Opioid Crisis Hits Home In Arizona's Neonatal Units
As the opioid epidemic continues to grip our state and nation, there is another population that’s being negatively affected by this crisis — the babies born to addicted mothers.
A new report from the Centers for Disease Control and Prevention shows the number of women with opioid use disorder who are showing up at labor and delivery units around the country has quadrupled from 1999 to 2014.
And that is having far-reaching effects — for those mothers and babies, as well as for our hospitals and our broader healthcare system.
Dr. Luke Petersen is an addiction medicine physician at Banner University Medical Center in Phoenix — he also served on the committee that came up with the opioid prescribing guidelines put out by the Arizona Department of Health Services.
He said the biggest concern with opioids in pregnancy is that opioid withdrawal puts a lot of stress on the baby and can cause complications like preterm delivery or high blood pressure problems in pregnancy.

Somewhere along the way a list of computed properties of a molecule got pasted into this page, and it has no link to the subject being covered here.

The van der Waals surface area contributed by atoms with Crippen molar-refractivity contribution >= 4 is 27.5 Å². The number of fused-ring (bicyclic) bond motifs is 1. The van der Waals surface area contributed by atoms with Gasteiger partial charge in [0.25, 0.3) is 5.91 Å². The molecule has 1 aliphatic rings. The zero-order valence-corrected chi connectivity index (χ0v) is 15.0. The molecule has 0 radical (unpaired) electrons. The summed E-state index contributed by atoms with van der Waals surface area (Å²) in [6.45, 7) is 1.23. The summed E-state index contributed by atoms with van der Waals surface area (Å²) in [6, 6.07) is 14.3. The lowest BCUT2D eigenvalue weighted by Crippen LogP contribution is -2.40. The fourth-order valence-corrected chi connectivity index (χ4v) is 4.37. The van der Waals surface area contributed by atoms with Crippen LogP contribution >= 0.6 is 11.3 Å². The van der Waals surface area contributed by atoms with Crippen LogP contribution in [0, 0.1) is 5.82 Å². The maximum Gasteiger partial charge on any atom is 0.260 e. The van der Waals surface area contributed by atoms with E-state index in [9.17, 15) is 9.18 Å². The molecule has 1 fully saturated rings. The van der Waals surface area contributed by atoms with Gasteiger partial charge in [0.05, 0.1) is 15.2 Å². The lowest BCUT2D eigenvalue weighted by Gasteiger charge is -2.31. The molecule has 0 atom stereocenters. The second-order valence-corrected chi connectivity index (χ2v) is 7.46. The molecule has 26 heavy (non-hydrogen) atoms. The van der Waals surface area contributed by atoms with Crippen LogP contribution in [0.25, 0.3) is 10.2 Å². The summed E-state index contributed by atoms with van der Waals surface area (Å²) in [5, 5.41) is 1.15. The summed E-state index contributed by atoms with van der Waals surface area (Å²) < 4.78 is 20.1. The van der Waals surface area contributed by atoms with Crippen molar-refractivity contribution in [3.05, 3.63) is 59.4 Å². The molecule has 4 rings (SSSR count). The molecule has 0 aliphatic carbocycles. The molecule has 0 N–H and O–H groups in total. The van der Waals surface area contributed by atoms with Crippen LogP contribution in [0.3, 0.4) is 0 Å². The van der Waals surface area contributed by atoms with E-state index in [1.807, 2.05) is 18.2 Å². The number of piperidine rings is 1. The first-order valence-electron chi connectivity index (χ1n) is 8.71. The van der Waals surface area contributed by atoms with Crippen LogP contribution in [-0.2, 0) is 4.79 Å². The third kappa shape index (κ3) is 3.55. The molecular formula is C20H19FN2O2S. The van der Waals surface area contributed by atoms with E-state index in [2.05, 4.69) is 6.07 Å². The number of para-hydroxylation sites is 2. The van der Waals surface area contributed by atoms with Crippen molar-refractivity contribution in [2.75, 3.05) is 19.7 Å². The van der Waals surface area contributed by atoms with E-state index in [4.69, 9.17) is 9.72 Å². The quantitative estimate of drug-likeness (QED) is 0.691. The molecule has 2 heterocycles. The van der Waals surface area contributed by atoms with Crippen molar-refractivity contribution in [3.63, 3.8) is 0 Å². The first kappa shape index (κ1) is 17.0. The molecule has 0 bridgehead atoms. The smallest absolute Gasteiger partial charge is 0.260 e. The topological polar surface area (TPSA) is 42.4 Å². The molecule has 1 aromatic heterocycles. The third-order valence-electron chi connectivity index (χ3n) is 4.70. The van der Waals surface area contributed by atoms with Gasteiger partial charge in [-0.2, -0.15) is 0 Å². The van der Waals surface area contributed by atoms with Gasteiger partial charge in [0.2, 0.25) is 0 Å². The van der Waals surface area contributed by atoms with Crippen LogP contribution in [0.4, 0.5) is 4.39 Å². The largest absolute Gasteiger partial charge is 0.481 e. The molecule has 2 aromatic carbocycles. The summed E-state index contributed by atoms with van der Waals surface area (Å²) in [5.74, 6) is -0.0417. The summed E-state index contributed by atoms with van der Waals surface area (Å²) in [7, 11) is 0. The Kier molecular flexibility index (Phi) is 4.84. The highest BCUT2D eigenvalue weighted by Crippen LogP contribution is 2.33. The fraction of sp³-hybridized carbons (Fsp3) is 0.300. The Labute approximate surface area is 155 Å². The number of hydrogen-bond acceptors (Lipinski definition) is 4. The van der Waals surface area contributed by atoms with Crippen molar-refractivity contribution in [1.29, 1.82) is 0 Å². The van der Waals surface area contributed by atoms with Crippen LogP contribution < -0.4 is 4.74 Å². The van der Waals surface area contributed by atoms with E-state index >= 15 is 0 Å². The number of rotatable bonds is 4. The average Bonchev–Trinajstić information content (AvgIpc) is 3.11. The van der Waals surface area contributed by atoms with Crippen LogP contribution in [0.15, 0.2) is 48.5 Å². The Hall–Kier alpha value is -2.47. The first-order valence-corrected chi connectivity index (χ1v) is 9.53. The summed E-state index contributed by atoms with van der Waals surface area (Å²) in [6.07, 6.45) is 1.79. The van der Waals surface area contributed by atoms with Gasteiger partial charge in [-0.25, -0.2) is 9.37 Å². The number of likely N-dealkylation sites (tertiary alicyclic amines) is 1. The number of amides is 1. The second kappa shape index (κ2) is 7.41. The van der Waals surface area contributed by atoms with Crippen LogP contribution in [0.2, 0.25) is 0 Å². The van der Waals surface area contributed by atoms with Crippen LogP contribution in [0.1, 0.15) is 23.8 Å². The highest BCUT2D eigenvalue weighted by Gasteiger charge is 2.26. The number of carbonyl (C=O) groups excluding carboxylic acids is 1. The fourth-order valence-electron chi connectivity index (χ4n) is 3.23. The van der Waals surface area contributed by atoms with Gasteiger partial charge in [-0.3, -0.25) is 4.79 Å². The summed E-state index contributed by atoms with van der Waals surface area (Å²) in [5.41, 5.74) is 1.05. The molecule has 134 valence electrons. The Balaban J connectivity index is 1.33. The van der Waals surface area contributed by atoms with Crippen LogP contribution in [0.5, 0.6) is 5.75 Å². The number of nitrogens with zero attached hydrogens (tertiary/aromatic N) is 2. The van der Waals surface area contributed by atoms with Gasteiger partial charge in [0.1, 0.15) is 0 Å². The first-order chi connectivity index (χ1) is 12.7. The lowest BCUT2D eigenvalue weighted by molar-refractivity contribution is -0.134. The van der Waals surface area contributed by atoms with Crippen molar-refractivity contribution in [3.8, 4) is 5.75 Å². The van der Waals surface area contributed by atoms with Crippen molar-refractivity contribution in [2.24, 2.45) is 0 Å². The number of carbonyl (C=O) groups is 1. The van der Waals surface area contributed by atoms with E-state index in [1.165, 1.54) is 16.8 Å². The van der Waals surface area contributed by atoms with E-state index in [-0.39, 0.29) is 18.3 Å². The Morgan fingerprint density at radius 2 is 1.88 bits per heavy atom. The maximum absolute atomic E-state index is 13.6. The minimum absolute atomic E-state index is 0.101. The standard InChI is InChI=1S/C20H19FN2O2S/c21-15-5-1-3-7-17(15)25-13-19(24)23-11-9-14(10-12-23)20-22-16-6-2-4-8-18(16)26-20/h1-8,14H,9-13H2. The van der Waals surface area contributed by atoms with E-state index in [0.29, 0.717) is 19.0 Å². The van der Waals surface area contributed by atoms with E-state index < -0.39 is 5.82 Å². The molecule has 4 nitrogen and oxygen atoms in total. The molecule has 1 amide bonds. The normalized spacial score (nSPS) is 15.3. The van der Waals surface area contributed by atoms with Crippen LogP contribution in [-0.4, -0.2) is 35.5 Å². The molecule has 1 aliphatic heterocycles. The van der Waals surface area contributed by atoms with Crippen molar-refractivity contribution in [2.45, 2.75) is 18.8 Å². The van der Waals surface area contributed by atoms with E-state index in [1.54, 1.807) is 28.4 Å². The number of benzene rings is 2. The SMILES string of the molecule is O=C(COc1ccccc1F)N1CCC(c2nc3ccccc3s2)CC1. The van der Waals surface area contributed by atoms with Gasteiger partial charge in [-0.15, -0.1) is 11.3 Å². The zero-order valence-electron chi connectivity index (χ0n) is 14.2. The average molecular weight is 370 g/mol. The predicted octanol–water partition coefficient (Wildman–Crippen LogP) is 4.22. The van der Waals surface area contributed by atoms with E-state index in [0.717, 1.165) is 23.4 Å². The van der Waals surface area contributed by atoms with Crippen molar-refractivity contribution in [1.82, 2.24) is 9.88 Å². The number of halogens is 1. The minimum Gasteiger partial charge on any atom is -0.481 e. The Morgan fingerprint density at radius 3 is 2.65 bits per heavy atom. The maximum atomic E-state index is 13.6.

They always try to get a mother into treatment for her addiction before her baby is born, Dr. Petersen said, but when a mom comes into labor and delivery and she’s currently using substances, it changes their approach.
On the other end of the problem are, of course, the smallest victims of this crisis — the infants. Neonatal units around the country are seeing more and more infants born to opioid-addicted mothers with what’s called neonatal abstinence syndrome (NAS).
Dr. Nathan Lepp is a neonatalogist with MEDNAX who practices at the Maricopa Integrated Health System’s Maricopa Medical Center, where there are currently three babies who have NAS and were, for the first time that day, quiet.
So, where should these babies be? That’s a question Dr. Lepp and the nurses at the NICU tackle daily. The Show spoke with him about it, and he told us that a recent CDC report affirmed what he and other doctors who are on the ground have known for some time now — it’s there in numbers.